SAN DIEGO — Iomega Corp., with major operations in Roy despite major job cuts in 2001, returned to profitability in the fourth quarter after being in the red the previous two quarters.
The maker of removable data storage disks and drives said Thursday it had net income of $3.9 million, or 7 cents per share, for the fourth quarter. The figure included a pre-tax restructuring charge of $4.6 million.
The lone Wall Street analyst responding to a First Call survey had expected the company to lose 7 cents per share in the quarter.
The figures compare to prior-year net income of $22 million, or 41 cents per share, which included $13.9 million attributable to a decrease in the company's valuation allowance for net deferred tax assets.
Excluding restructuring charges, operating income for the fourth quarter of 2001 was $9.4 million, down from $10.4 million in the 2000 period.
Slippage in the Zip, Jaz and CD-RW product lines caused revenue year-over-year to fall $141.2 million, to $189.9 million.
The $4.6 million in restructuring charges included $2.1 million in severance resulting from reductions in the work forces in the United States and Europe and $2.5 million primarily associated with lease cancellations and asset write-downs as a result of the company's decision to outsource distribution and logistics in Europe.
"Our operating results in the fourth quarter indicate that our restructuring efforts are beginning to bear fruit," said Werner Heid, Iomega's president and chief executive officer. "While we continue to focus on improving our operational efficiencies, the challenge ahead of us will be to generate sustained profitable growth."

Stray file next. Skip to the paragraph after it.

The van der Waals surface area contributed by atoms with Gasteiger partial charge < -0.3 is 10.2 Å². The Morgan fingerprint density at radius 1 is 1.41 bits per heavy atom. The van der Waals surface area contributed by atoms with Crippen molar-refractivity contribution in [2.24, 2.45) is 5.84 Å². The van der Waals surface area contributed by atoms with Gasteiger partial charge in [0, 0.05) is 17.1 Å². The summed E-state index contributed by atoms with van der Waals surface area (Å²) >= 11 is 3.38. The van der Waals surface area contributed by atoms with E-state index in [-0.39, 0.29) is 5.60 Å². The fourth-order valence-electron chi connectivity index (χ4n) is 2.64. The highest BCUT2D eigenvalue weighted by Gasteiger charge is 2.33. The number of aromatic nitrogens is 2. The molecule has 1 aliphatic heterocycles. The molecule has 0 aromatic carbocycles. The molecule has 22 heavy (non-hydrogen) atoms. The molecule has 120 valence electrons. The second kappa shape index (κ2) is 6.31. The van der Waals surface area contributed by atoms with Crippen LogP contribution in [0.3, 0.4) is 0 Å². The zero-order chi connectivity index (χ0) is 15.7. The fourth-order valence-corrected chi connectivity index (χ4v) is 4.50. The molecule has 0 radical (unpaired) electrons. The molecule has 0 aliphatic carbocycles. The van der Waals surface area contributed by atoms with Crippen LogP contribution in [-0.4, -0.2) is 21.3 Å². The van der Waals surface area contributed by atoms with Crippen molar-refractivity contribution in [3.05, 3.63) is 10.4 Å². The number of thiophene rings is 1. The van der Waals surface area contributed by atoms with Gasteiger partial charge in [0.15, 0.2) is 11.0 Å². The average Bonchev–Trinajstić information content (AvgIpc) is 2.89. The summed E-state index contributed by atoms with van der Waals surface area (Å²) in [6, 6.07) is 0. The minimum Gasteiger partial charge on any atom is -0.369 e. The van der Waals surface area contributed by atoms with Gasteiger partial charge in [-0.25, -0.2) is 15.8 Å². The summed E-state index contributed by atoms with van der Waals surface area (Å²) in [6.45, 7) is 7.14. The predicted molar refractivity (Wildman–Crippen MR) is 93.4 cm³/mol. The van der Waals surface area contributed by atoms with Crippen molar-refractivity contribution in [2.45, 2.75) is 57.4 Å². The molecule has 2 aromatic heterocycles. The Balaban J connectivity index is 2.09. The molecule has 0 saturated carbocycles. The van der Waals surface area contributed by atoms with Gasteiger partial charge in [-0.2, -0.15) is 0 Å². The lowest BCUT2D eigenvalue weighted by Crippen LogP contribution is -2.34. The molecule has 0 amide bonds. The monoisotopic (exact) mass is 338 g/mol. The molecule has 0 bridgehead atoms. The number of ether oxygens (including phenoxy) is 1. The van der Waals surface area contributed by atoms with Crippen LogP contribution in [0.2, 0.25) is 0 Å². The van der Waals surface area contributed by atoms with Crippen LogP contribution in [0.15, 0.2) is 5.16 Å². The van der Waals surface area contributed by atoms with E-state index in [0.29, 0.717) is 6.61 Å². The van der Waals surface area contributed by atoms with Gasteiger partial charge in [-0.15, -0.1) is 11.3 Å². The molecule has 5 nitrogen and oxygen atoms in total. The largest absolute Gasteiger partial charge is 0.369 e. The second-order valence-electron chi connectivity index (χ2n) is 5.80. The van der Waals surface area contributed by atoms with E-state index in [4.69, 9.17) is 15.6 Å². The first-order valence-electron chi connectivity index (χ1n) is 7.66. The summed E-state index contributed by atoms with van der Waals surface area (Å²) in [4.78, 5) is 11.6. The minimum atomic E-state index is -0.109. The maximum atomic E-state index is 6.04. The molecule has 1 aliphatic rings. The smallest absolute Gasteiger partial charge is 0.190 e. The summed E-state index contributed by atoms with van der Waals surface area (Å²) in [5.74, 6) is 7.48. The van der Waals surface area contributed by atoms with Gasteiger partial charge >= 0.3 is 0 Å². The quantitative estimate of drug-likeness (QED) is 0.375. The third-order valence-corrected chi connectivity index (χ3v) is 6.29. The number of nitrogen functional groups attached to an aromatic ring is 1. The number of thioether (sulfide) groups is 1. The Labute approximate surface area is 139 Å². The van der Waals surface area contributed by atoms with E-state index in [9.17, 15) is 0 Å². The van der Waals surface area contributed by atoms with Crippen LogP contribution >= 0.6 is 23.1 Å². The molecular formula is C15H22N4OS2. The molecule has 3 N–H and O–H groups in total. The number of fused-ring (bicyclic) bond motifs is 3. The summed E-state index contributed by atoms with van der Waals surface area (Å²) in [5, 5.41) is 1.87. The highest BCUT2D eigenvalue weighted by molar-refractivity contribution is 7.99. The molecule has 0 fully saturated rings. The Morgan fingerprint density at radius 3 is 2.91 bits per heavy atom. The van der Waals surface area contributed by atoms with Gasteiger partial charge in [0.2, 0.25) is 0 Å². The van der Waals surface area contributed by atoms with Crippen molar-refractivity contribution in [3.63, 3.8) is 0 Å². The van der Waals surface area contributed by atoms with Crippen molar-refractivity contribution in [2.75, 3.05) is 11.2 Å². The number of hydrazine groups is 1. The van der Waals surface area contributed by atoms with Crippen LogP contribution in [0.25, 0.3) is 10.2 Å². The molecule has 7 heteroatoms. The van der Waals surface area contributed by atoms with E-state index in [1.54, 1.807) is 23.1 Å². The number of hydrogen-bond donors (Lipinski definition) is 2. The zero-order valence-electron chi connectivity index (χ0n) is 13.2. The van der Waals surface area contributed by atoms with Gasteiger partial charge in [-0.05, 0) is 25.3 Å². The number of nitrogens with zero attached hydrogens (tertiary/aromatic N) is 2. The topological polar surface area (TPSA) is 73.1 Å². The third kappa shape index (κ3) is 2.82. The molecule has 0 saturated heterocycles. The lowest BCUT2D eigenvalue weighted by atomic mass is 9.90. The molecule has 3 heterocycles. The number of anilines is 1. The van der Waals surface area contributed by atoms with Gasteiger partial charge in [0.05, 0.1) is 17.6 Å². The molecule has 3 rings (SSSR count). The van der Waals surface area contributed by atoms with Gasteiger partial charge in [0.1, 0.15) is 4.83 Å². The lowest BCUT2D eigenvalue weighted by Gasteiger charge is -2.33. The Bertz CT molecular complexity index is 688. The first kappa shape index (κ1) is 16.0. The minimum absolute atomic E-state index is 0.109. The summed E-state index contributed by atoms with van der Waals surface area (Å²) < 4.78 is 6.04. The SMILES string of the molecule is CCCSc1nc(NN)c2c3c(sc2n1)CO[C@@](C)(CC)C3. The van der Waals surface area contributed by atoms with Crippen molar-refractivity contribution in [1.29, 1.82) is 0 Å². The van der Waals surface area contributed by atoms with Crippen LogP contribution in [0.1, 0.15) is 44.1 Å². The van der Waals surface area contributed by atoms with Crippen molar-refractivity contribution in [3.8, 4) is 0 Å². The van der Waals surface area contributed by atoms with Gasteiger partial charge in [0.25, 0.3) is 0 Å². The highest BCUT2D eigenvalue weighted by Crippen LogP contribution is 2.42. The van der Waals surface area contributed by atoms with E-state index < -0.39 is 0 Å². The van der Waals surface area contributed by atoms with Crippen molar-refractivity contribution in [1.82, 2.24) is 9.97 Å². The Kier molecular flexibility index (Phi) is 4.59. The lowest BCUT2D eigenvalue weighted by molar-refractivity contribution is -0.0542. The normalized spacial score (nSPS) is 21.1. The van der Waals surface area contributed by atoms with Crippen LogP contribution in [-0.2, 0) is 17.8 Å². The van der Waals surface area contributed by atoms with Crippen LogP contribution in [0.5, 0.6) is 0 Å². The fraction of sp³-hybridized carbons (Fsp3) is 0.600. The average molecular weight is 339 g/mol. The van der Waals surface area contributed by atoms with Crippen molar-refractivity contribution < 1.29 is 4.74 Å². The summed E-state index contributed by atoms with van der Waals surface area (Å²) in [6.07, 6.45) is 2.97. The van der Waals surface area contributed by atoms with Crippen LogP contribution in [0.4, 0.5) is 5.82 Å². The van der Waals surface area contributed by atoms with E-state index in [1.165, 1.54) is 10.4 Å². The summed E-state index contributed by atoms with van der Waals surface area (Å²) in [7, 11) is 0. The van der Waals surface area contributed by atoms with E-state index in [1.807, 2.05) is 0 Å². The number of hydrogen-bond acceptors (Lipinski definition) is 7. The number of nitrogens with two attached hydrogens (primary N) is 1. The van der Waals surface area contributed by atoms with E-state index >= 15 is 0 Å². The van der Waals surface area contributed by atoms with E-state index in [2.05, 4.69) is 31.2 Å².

Heid told analysts during a Thursday conference call that the result of the moves is "a leaner, more competitive company."
In late December, the company cut 80 employees in North America, with most coming from Roy. The company has about 675 workers there involved in engineering, research and development. Heid said Thursday the company has completed its headquarters move from Roy to San Diego. The headquarters has about 100 workers.
During the last half of the year, the company cut more than one-third of its overall work force, including more than 400 workers in Utah. That followed an earlier cut of about 110 Utah jobs as the company consolidated manufacturing at its Malaysia plant.
For the full year, Iomega's net loss totaled $93.3 million, or $1.74 per share, on revenue of $834.3 million, compared with prior-year net income of $169.6 million, or $3.07 per share, on revenue of $1.3 billion.
"Let me reiterate, we have made significant progress, but we still have a long way to go in order to get this company in the shape it needs to be in," Heid said.
Fourth-quarter Zip product revenue fell $76.6 million to $145 million. The Jaz line's revenue fell $25.7 million, to $11.5 million. CD-RW revenue dropped from $54 million to $24 million year-over-year, primarily because the company left the internal CD-RW drive market.
The new high-capacity Peerless line had 20 percent growth from the third to fourth quarters, although the company has cut promotional spending for that line.
Heid mentioned that Zip needs better marketing, and the company plans to add capacity to Zip disks — they now are offered in 100- and 250-megabyte versions — to keep pace with customer needs.
Heid also expressed an interest in Iomega becoming a global company, indicating that China, Latin America, Japan and India are prime sites for future sales.
Iomega's earnings announcement followed the close of the markets Thursday. The company's stock was down 18 cents, or 2 percent, to $8.60 per share in early trading today. In the past year, the price has ranged from $5.50 to $22.45.